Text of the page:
Not the 70s group, or the colloquialism for money, I am talking the real thing – gluten goodness. In case you missed it (I did) there was a earth shaking moment in the baking world about 2 years ago (Nov 8, 2006). The NY Times published a “no kneed” bread recipe from a guy named Jim Lahey. This thing was bigger than bread before it was sliced. I was alerted to this fact a couple of weekends ago when I read in the Sunday paper about an improvement to this recipe. I was intrigued, I looked up the original and I was flabbergasted at the number of hits you get when you google “no kneed bread” go ahead – try it.

Sooo, I had to bake it, and I did. It was the best I ever made. It was very simple, it just took time and a dutch oven with a lid (I used my Le Crueset). I highly recommend you give it a try.

Side note: I cracked the plastic handle on the top of my dutch oven in the oven and my wife went to get me a new one. The lady at the Le Crueset store knew just what had happened and pointed to a new mental handle and said “they started making those just because of that recipe” Bon Apatite

Adapted from Jim Lahey, Sullivan Street Bakery

Time: About 1½ hours plus 14 to 20 hours’ rising

3 cups all-purpose or bread flour, more for dusting

¼ teaspoon instant yeast

1¼ teaspoons salt

Cornmeal or wheat bran as needed.

  1. In a large bowl combine flour, yeast and salt. Add 1 5/8 cups water, and stir until blended; dough will be shaggy and sticky. Cover bowl with plastic wrap. Let dough rest at least 12 hours, preferably about 18, at warm room temperature, about 70 degrees.
  2. Dough is ready when its surface is dotted with bubbles. Lightly flour a work surface and place dough on it; sprinkle it with a little more flour and fold it over on itself once or twice. Cover loosely with plastic wrap and let rest about 15 minutes.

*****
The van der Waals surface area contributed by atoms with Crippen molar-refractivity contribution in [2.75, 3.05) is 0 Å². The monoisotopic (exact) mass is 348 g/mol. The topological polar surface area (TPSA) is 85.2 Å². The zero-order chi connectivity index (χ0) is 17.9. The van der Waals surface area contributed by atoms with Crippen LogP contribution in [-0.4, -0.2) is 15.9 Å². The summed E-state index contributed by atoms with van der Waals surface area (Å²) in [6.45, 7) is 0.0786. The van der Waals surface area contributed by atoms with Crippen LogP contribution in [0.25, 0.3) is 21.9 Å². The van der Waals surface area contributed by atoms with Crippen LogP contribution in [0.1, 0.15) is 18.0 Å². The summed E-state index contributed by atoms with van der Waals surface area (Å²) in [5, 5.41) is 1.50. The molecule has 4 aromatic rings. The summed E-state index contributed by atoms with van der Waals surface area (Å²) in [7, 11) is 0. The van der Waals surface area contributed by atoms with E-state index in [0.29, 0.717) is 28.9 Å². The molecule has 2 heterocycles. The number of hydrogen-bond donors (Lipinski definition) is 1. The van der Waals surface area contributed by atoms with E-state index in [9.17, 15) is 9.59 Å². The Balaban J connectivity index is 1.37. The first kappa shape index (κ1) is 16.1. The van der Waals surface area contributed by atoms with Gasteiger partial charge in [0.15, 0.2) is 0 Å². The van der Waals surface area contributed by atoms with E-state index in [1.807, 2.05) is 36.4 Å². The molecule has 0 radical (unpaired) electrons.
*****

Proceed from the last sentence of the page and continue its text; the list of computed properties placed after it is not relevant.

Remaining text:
3. Using just enough flour to keep dough from sticking to work surface or to your fingers, gently and quickly shape dough into a ball. Generously coat a cotton towel (not terry cloth) with flour, wheat bran or cornmeal; put dough seam side down on towel and dust with more flour, bran or cornmeal. Cover with another cotton towel and let rise for about 2 hours. When it is ready, dough will be more than double in size and will not readily spring back when poked with a finger.
  4. At least a half-hour before dough is ready, heat oven to 450 degrees. Put a 6- to 8-quart heavy covered pot (cast iron, enamel, Pyrex or ceramic) in oven as it heats. When dough is ready, carefully remove pot from oven. Slide your hand under towel and turn dough over into pot, seam side up; it may look like a mess, but that is O.K. Shake pan once or twice if dough is unevenly distributed; it will straighten out as it bakes. Cover with lid and bake 30 minutes, then remove lid and bake another 15 to 30 minutes, until loaf is beautifully browned. Cool on a rack.

Yield: One 1½-pound loaf.

5 comments to Bread

  • Katie Bird

    I want some bread!!

  • Sorry, we had to eat it all. What we couldn’t finish while it was fresh from the oven we ate as toast the next day. It didn’t last long. This one put la Madeleine’s to shame.

  • Thom

    Bon Apatite, a geology reference. You are wishing us “Good phosphate mineral”; it is #5 on Moh’s Scale of Hardness (talc gypsum calcite fluorite apatite orthoclase quartz topaz corundum diamond) and is what is mined (fluorapatite) in Central Florida for phosphate. And goes good with bread.

  • Linda

    Thom –

    Do you and Pam still have your Stratagraphic Column of Florida? I do.

    Tall girls can flirt and other queer things can do. Name that teacher.

  • Thom

    Shown up by the valedictorian and the salutatorian; Pam does, too. Ironically, I do not. And I am the one that is a Registered Professional Geologist in Florida. BYW, the map that we used to make the column was updated about 15 years back. Some of the stuff has been changed (not the rocks, the classifications). Like the Hawthorn has been upgraded to a Group, and includes several of the smaller formations like the Bone Valley, Arcadia, and Tampa Fms.

    Mr. Burns. Plus, “evaporation is a cooling process.”